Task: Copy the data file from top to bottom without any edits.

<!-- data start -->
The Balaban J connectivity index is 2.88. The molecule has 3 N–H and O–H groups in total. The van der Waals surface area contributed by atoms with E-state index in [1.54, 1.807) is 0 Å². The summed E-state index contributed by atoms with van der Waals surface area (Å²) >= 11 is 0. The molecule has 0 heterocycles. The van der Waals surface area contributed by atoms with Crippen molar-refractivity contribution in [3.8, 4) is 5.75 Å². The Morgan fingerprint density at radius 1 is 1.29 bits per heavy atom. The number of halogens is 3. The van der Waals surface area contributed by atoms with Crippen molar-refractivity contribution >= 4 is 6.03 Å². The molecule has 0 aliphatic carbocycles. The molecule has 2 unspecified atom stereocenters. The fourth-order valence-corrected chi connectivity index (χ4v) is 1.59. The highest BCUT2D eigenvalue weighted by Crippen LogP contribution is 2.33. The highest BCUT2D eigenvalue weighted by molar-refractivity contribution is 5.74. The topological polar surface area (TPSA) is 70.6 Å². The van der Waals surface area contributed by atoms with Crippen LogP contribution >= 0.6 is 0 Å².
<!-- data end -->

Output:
The Balaban J connectivity index is 2.88. The molecule has 3 N–H and O–H groups in total. The van der Waals surface area contributed by atoms with E-state index in [1.54, 1.807) is 0 Å². The summed E-state index contributed by atoms with van der Waals surface area (Å²) >= 11 is 0. The molecule has 0 heterocycles. The van der Waals surface area contributed by atoms with Crippen molar-refractivity contribution in [3.8, 4) is 5.75 Å². The Morgan fingerprint density at radius 1 is 1.29 bits per heavy atom. The number of halogens is 3. The van der Waals surface area contributed by atoms with Crippen molar-refractivity contribution >= 4 is 6.03 Å². The molecule has 0 aliphatic carbocycles. The molecule has 2 unspecified atom stereocenters. The fourth-order valence-corrected chi connectivity index (χ4v) is 1.59. The highest BCUT2D eigenvalue weighted by Crippen LogP contribution is 2.33. The highest BCUT2D eigenvalue weighted by molar-refractivity contribution is 5.74. The topological polar surface area (TPSA) is 70.6 Å². The van der Waals surface area contributed by atoms with Crippen LogP contribution >= 0.6 is 0 Å².